The fantastic absurdity with which the powers are demonstrated, be it safes turned into plush toys through ‘Fluff-ifying’ or a film grain added to show time has slowed, work to constantly lighten the mood and increase the sense of youthful fun. The same sense of humor permeates much of the game, as robotic assistants shriek before plunging into an abyss, and the player is constantly derided by his uncle via intercom. The general structure and relationship constructed is strongly reminiscent of the one formed with GlaDOS, although not nearly as brilliantly written or insulting.
With the tone and atmosphere noticeably lightened (now completely appropriate and understandable for younger gamers) the stage is set for the gameplay to be similarly simplified in the name of good-hearted fun. And it most certainly is. The truth is that the puzzles of Quantum Conundrum are rarely extremely challenging or likely to stump the player and, therefore, not capable of generating the ‘Aha!’ moments that Portal seems to strive for. This decision is clearly by design, however, as staying committed to moving forward, pushing every button that is present, and relying on past tricks is almost always the best path to success.
The colorful and dynamic environments certainly add to the moment-to-moment enjoyment and entertainment, but very little trial and error is required, since the solution is much more easily deduced through observing the elements present, and the automated systems at work. There are a few exceptions which will give a moment’s pause, but the true strength of Quantum Conundrum does not lie in the solving of its puzzles, but in the execution of their solutions.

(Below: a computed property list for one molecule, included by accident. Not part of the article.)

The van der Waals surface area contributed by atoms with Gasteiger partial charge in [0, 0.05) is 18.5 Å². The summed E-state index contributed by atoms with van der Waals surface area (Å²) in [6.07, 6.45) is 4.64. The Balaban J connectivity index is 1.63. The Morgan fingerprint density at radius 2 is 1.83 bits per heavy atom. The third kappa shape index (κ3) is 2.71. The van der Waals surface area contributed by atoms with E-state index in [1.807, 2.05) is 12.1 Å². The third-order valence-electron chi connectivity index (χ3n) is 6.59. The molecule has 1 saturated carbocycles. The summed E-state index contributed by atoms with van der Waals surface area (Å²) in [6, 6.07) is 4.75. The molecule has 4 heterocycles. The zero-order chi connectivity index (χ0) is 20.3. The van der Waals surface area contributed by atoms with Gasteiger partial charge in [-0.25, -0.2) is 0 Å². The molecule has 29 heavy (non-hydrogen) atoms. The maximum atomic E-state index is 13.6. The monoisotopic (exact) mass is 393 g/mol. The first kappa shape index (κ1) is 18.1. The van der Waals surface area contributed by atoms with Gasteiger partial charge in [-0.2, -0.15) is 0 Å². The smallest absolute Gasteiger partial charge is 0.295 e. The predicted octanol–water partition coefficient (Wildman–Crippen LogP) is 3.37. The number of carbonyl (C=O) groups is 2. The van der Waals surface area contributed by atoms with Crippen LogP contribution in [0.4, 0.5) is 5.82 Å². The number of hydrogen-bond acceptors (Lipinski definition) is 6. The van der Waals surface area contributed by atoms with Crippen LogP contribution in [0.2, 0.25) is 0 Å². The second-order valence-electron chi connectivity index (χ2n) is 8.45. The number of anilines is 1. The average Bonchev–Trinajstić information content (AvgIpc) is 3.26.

Each of the individual powers is able to generate their own sense of fun and ability on their own, like throwing a cardboard box across a room, turning it into a dense metal version of itself just before it bounces off a glass window, granting access to a new room. But the combination of these powers in quick succession is by far the most unique and brilliant gameplay at work. Since not every power is accessible at all times, the player is required to come up with interesting strategies, and new uses for old tools all the time.
It is this manipulation of multiple physics tools that brings the most surprising aspect of Conundrum to life: the platforming. From a lead designer that matched physics anomalies to stark environments and implied narratives, a comprehensive and challenging platformer was not expected. The most challenging moments of platforming in Conundrum hearken back to the more…’frustrating’ moments of Portal’s closing stages, but portrayed here in completely new ways and, as said before, all in the pursuit of fun an creativity.